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The X-Files (Topps) #41 – Severed (Review)

This May and June, we’re taking a trip back in time to review the fifth season of The X-Files and the second season of Millennium.

This is the end.

Severed is the last X-Files comic book to be published by Topps. It was released in September 1998, after the release of The X-Files: Fight the Future and before the broadcast of The Beginning. The company had actually solicited a number of X-Files comics that were never actually published – including Season One adaptations of The Jersey Devil and Ghost in the Machine. It seems quite likely that Severed was the last comic book to be published by the comic book division of Topps, who had decided to retreat from the industry following market trends.

Filed away...

Filed away…

Topps wrapped up the bulk of its publishing operations over the summer of 1998, releasing the last few tie-in comics for Xena: Warrior Princess and Hercules: The Legendary Journeys. Severed was actually delayed significantly. Devil’s Advocate had been published in June, leaving a three-month gap between the two issues. It is interesting to wonder what the delays behind publication might have been; certainly writer John Rozum and Alex Saviuk had proven themselves quite capable of managing a monthly schedule.

Whatever was happening behind the scenes, Severed is very much damp squib of an ending. It’s a bland and forgettable story, but one that is sadly par for the course in the stage of the book’s life cycle.

The transformed man...

The transformed man…

In order to understand the cancellation of The X-Files, it is worth looking at the comic book industry as it stood in the late nineties. The industry had enjoyed a boom during the early years of the decade, attracting speculators who were keen to buy up “important” issues with the hope of preserving them and selling them on for a massive profit years later. This model spurred comics like Spider-Man #1 and X-Men #1 to massive success, with people buying the books so they could wrap them up in plastic bags and turn a tidy profit.

The industry began to cater to this mindset, promoting the idea of comics as collectables rather than as books. Gimmicks became part of the way that the industry operated – foil covers, holograms, plastic bags, cover variants. It is no coincidence that this era coincided with the arrive of Topps into the comic book industry. Topps might not have known a lot about comics, but they understood the collectables industry. The comic book industry was caught in bubble. Unfortunately, bubbles tend to burst. Such is the nature of bubbles.

On the prowl...

On the prowl…

In the mid to late nineties, the industry came crashing down. Marvel filed for bankruptcy in December 1996. Given the company’s place in the industry, that was very much a warning sign. Topps editor Dwight Jon Zimmerman argued that the collapse of Marvel led Topps to retreat from the industry:

The comic book industry collapsed in the wake of Marvel’s bankruptcy in 1998. Though Topps Comics was still making money, the company decided to fold the comics division shortly thereafter and I was laid off.

Ironically, Marvel would actually emerge from bankruptcy in October 1998, only a month after Topps published Severed. If their collapse signalled the poor health of the industry, their return signalled a recovery. Certainly, it played a significant role in the current comic book movie boom.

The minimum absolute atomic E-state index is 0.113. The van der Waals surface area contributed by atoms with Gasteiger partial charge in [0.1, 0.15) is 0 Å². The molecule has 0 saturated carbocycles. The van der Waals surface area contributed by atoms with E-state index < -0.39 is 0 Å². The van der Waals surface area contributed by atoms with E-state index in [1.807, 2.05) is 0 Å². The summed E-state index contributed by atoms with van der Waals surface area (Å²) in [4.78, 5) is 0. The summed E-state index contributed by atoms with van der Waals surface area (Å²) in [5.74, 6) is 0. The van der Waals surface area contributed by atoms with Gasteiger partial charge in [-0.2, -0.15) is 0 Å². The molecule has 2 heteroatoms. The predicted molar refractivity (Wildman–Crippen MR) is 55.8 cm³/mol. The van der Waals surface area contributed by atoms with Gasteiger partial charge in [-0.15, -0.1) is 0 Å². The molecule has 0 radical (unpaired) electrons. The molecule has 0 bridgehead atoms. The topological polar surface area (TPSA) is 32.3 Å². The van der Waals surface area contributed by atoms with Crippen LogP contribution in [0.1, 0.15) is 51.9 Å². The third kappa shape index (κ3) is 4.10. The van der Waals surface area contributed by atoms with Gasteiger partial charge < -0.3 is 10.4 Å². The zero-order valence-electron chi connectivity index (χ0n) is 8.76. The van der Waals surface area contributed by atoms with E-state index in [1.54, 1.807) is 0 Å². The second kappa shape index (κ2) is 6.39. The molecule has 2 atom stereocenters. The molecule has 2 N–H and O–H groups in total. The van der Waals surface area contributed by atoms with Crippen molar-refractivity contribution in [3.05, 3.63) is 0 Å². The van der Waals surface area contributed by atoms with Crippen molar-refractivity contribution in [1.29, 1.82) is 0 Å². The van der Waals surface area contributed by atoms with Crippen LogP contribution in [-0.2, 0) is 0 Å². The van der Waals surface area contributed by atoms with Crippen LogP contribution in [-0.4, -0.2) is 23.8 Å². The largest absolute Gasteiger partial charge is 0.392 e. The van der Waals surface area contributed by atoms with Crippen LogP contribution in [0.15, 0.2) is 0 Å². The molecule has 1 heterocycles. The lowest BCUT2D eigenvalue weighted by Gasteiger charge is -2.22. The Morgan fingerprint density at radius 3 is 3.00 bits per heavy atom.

Putting the dog down...

Putting the dog down…

Of course, the spectre of Marvel’s collapse haunts even the current superhero boom. Marvel signed many of its movie contracts during its financial troubles, selling Spider-Man to Sony and the X-Men (and Fantastic Four) to Fox at a point where they desperately needed the money. The terms of these agreements were not favourable to Marvel, cutting the company off from feature film adaptations of its most popular characters and forcing them to accept relatively meagre shares of the profits. The terms of the deals remain contentious to today.

Still, there are other accounts that suggest the cancellation of The X-Files was not due to market trends. The comic was quite a profitable book for Topps, as evidenced by their eagerness to franchise it. Even with the collapse of the comic book industry in the late nineties, The X-Files was still popular enough that it could hold down two different on-going series and a miniseries adaptation of a novel at the same time. It seems like Topps had not yet hit saturation point as The X-Files built towards its big feature film release.

The wolf among us...

The wolf among us…

Artist Alex Saviuk, who worked on the final year of the comic, has suggested that the cancellation of the book had nothing to do with Topps and everything to do with Ten Thirteen:

Ten Thirteen who did the television show had script and art approval over everything we did. In 1998, when the X-Files movie came out, they decided not to renew the contract on the comic book. They said that with the movie being so successful they were thinking about franchising the movie and they really didn’t have the time to set up a new department where they would be going over scripts, and art and approvals and so they weren’t going to renew the contract at that time, but they would eventually get to it. That basically meant that they weren’t interested.

Whatever the actual reason, Severed would be the last X-Files comic to be published by Topps. It is hardly the most auspicious ending to a monthly series that ran over three years.